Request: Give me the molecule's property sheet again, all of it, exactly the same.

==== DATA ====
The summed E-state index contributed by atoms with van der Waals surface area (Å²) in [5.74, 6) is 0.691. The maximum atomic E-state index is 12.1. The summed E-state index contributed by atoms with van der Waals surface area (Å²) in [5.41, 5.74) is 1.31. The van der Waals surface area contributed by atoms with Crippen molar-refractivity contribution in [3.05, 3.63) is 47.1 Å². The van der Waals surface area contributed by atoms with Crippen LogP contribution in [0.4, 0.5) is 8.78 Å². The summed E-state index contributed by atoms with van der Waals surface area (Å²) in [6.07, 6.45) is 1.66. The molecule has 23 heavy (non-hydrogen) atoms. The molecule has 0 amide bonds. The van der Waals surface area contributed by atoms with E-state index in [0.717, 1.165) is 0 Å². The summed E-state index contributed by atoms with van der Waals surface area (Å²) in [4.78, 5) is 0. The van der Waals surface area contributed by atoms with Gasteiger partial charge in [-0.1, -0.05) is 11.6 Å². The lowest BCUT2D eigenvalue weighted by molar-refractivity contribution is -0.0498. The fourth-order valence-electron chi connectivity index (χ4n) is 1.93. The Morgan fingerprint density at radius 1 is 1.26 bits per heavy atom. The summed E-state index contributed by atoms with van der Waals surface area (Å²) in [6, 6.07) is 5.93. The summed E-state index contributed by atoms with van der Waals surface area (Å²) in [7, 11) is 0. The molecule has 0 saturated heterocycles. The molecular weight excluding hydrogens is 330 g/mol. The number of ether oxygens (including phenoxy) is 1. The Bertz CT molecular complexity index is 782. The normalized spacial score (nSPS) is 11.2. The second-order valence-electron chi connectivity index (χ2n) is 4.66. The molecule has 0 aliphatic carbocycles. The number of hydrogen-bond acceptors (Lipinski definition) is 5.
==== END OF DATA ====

The summed E-state index contributed by atoms with van der Waals surface area (Å²) in [5.74, 6) is 0.691. The maximum atomic E-state index is 12.1. The summed E-state index contributed by atoms with van der Waals surface area (Å²) in [5.41, 5.74) is 1.31. The van der Waals surface area contributed by atoms with Crippen molar-refractivity contribution in [3.05, 3.63) is 47.1 Å². The van der Waals surface area contributed by atoms with Crippen LogP contribution in [0.4, 0.5) is 8.78 Å². The summed E-state index contributed by atoms with van der Waals surface area (Å²) in [6.07, 6.45) is 1.66. The molecule has 23 heavy (non-hydrogen) atoms. The molecule has 0 amide bonds. The van der Waals surface area contributed by atoms with E-state index in [0.717, 1.165) is 0 Å². The summed E-state index contributed by atoms with van der Waals surface area (Å²) in [4.78, 5) is 0. The van der Waals surface area contributed by atoms with Gasteiger partial charge in [-0.1, -0.05) is 11.6 Å². The lowest BCUT2D eigenvalue weighted by molar-refractivity contribution is -0.0498. The fourth-order valence-electron chi connectivity index (χ4n) is 1.93. The Morgan fingerprint density at radius 1 is 1.26 bits per heavy atom. The summed E-state index contributed by atoms with van der Waals surface area (Å²) in [6, 6.07) is 5.93. The summed E-state index contributed by atoms with van der Waals surface area (Å²) in [7, 11) is 0. The molecule has 0 saturated heterocycles. The molecular weight excluding hydrogens is 330 g/mol. The number of ether oxygens (including phenoxy) is 1. The Bertz CT molecular complexity index is 782. The normalized spacial score (nSPS) is 11.2. The second-order valence-electron chi connectivity index (χ2n) is 4.66. The molecule has 0 aliphatic carbocycles. The number of hydrogen-bond acceptors (Lipinski definition) is 5.